Chatter Plots: Game Duration and Proxies in WCS Americas

Published on 04/25/2019 05:07 PDT by Firnafth

Now that WCS Winter has finished, we can look at some overall playstyle trends throughout the season!

Data Collection

We collected data by watching VODs of all games played for 2019 WCS Americas Winter (n=235 games). For each game, we notated the players, matchup, winner, and game duration; during the games we also notated the first four nonsupply buildings built by each player and any proxies attempted; and we tallied all attacks, their initiator, whether the attack was harassment or not, and its general unit composition as well as the unit composition used to defend against it.

For fully detailed methods, see this document.

For raw data, see this spreadsheet.


Game Duration

The average game lasted just over 12 minutes long, but the median game was just under 11 minutes long since there were a few very long games.

Statistically, we tested whether game duration differed between matchups. We took the average duration of all games between the same players to prevent the results from being skewed by players with more games (n = 80 average match durations). The unequal variances and sample sizes of the groups indicated use of a Kruskal-Wallis Test for the initial analysis and Dunn's Test to compare each pair of matchups (R package PCMPCplus).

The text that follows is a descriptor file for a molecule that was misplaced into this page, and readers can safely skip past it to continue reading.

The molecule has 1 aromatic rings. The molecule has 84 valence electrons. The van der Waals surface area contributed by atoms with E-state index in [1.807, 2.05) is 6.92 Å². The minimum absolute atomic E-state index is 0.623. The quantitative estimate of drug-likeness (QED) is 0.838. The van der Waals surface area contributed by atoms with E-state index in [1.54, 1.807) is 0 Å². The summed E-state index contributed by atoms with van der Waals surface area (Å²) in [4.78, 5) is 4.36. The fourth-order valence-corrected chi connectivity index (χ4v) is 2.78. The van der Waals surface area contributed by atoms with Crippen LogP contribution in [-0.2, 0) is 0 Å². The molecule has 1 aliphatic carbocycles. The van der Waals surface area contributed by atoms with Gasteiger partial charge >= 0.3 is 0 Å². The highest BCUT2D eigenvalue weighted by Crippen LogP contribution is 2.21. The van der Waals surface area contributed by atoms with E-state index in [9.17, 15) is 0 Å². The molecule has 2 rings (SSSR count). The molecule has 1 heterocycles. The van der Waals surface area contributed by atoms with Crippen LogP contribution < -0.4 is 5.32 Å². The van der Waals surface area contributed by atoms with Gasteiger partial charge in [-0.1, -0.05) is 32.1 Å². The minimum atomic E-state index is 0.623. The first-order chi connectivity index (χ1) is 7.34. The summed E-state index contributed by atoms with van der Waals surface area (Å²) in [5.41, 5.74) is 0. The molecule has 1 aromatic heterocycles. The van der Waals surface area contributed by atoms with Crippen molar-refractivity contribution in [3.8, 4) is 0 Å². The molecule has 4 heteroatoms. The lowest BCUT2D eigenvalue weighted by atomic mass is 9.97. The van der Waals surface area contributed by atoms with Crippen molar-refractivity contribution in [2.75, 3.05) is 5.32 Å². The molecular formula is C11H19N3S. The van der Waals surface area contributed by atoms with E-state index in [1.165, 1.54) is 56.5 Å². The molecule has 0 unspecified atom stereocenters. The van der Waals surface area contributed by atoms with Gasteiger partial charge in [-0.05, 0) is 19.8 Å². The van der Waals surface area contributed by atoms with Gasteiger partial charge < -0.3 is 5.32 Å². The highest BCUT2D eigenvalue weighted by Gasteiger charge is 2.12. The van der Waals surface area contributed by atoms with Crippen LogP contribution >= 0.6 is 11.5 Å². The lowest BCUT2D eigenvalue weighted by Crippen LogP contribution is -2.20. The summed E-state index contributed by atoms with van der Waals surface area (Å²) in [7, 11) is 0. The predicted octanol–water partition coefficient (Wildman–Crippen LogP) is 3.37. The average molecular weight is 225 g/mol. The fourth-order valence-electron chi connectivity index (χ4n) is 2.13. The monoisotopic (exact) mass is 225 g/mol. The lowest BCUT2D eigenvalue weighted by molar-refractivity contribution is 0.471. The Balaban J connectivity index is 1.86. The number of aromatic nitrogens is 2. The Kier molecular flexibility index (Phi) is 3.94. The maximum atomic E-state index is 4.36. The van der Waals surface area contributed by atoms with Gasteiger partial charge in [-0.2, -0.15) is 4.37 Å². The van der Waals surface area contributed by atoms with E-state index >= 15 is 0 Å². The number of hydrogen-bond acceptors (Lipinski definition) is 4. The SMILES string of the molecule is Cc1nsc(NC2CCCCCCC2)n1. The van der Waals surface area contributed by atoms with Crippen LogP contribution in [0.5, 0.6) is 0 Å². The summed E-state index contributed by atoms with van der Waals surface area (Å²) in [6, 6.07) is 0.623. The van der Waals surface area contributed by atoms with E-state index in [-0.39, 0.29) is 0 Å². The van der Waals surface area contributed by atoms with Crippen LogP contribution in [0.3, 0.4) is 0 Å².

We also tested whether game duration differed by map, averaging the few games between the same players that occurred on the same map (n = 217 average game durations). We normalized these data with a square root transformation and conducted an ANOVA (R package stats) to test for statisically significant mean differences.

The p-values we get from our tests are the probability that something is statistically insignificant given the data we have observed. If the p-value is low then it is highly unlikely that the difference in means we have observed and tested is statistically insignificant.


Game duration differed significantly between matchups  (p < 0.0001).

Specifically, TvZs lasted longer than every other matchup with statistically significant differences:

TvZ Duration Compared top-value

There was no significant difference in game duration between maps (p = 0.32)


These are the most commonly proxied buildings for each race. Zerg players threw out Nydus Worms in nearly a quarter of their games, but only rarely proxied hatcheries. Terrans proxied barracks in about 10% of their games. It's worth noting that the 6% of games with a proxy bunker include not only early rushes but also all-in two-base pushes. Protoss players proxied pylons in a third of their games, largely because they tend to rely on warp prisms for reinforcing much of the time.

On the left are the raw counts of buildings proxied throughout the entire tournament, and on the right the average number of each building created in a game where it was proxied, plotted against the percent of overall games that building was proxied in. Cannon rushers built (or attempted to build) just over 4 photon cannons per cannon rush on average; and when zerg players used Nydus Worms they tended to build nearly three total, although I suspect this is an average of a broad range where sometimes they only used one because they won instantly, or several because they were applying continual pressure.

This is just the first of multiple articles we are writing on this tournament, so keep your eyes out for more!